Rendering converts the code you write into user interfaces.
React 18 and Next.js 13 introduced new ways to render your application. This page will help you understand the differences between rendering environments, strategies, runtimes, and how to opt into them.
There are two environments where your application code can be rendered: the client and the server.
Note: Server is a general name that can refer to computers in Origin Regions where your application is deployed to, the Edge Network where your application code is distributed, or Content Delivery Networks (CDNs) where the result of the rendering work can be cached.
Before React 18, the primary way to render your application using React was entirely on the client.
Now, with Server and Client Components, React can render on the client and the server meaning you can choose the rendering environment at the component level.
By default, the
You can interleave Server and Client Components in a component tree by importing a Client Component into a Server component, or by passing a Server Component as a child or a prop to a Client Component. Behind the scenes, React will merge the work of both environments.
See the Server and Client Components page to learn how to compose them.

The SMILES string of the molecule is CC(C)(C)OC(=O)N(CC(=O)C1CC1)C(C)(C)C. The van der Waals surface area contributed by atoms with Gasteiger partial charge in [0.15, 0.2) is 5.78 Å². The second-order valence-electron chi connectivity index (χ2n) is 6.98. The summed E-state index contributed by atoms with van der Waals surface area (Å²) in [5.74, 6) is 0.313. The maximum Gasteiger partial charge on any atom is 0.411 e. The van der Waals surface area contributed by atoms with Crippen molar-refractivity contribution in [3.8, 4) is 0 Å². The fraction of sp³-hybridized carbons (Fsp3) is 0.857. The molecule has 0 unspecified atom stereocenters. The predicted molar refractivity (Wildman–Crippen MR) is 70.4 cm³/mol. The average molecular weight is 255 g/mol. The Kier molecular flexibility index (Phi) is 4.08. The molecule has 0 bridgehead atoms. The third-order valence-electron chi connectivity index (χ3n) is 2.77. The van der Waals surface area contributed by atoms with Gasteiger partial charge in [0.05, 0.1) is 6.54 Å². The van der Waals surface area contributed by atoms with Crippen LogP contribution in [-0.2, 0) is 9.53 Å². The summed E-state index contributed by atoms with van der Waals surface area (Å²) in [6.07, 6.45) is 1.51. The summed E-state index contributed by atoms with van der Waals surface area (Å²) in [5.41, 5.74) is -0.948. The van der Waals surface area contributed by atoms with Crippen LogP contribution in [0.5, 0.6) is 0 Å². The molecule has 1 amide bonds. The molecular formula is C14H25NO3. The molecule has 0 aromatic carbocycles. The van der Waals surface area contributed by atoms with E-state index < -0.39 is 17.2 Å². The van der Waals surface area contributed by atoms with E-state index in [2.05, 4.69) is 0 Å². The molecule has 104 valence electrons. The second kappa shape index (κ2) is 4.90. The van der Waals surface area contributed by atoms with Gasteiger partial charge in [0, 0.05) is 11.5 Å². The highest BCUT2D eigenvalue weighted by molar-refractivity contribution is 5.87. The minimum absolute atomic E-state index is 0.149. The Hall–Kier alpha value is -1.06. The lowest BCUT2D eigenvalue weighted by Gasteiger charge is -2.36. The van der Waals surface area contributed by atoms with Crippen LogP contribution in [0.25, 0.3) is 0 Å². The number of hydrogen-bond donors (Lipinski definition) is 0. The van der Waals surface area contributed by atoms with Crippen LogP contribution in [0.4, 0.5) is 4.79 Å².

In addition to client-side and server-side rendering with React components, Next.js gives you the option to optimize rendering on the server with Static and Dynamic Rendering.
With Static Rendering, both Server and Client Components can be prerendered on the server at build time. The result of the work is cached and reused on subsequent requests. The cached result can also be revalidated.
Note: This is equivalent to Static Site Generation (SSG) and Incremental Static Regeneration (ISR).
Server and Client components are rendered differently during Static Rendering:
With Dynamic Rendering, both Server and Client Components are rendered on the server at request time. The result of the work is not cached.
Note: This is equivalent to Server-Side Rendering (
To learn more about static and dynamic behavior, see the Static and Dynamic Rendering page. To learn more about caching, see the Caching and Revalidating sections.
On the server, there are two runtimes where your pages can be rendered:
Both runtimes support streaming from the server, depending on your deployment infrastructure.
To learn how to switch between runtimes, see the Edge and Node.js Runtimes page.